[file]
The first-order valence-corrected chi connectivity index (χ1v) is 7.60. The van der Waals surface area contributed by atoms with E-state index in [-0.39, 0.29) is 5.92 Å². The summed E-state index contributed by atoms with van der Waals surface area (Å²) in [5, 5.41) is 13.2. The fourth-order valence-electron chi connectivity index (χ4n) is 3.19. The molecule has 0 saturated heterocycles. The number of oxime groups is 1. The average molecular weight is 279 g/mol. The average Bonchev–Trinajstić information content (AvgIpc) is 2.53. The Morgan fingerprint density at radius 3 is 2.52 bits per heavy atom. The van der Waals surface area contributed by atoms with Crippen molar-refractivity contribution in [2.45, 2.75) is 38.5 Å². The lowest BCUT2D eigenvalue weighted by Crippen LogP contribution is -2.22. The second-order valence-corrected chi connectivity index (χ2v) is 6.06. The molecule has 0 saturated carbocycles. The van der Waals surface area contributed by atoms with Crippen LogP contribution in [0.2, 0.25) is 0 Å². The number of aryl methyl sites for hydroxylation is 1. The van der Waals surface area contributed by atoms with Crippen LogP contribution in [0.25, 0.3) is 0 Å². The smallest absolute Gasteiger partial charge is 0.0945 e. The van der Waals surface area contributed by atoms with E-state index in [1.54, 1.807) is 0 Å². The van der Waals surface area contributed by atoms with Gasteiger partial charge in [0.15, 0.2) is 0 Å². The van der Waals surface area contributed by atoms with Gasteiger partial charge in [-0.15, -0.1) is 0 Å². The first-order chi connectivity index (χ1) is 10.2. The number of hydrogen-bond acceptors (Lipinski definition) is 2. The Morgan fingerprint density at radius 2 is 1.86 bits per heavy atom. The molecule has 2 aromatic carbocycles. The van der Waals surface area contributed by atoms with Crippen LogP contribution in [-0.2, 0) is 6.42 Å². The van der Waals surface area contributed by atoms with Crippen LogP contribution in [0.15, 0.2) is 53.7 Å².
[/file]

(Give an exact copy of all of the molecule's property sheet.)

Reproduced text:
The first-order valence-corrected chi connectivity index (χ1v) is 7.60. The van der Waals surface area contributed by atoms with E-state index in [-0.39, 0.29) is 5.92 Å². The summed E-state index contributed by atoms with van der Waals surface area (Å²) in [5, 5.41) is 13.2. The fourth-order valence-electron chi connectivity index (χ4n) is 3.19. The molecule has 0 saturated heterocycles. The number of oxime groups is 1. The average molecular weight is 279 g/mol. The average Bonchev–Trinajstić information content (AvgIpc) is 2.53. The Morgan fingerprint density at radius 3 is 2.52 bits per heavy atom. The van der Waals surface area contributed by atoms with Crippen molar-refractivity contribution in [2.45, 2.75) is 38.5 Å². The lowest BCUT2D eigenvalue weighted by Crippen LogP contribution is -2.22. The second-order valence-corrected chi connectivity index (χ2v) is 6.06. The molecule has 0 saturated carbocycles. The van der Waals surface area contributed by atoms with Crippen LogP contribution in [0.2, 0.25) is 0 Å². The number of aryl methyl sites for hydroxylation is 1. The van der Waals surface area contributed by atoms with Crippen LogP contribution in [0.25, 0.3) is 0 Å². The smallest absolute Gasteiger partial charge is 0.0945 e. The van der Waals surface area contributed by atoms with E-state index in [1.54, 1.807) is 0 Å². The van der Waals surface area contributed by atoms with Gasteiger partial charge in [0.15, 0.2) is 0 Å². The van der Waals surface area contributed by atoms with Gasteiger partial charge in [-0.15, -0.1) is 0 Å². The first-order chi connectivity index (χ1) is 10.2. The number of hydrogen-bond acceptors (Lipinski definition) is 2. The Morgan fingerprint density at radius 2 is 1.86 bits per heavy atom. The molecule has 2 aromatic carbocycles. The van der Waals surface area contributed by atoms with Crippen LogP contribution in [-0.2, 0) is 6.42 Å². The van der Waals surface area contributed by atoms with Crippen LogP contribution in [0.15, 0.2) is 53.7 Å².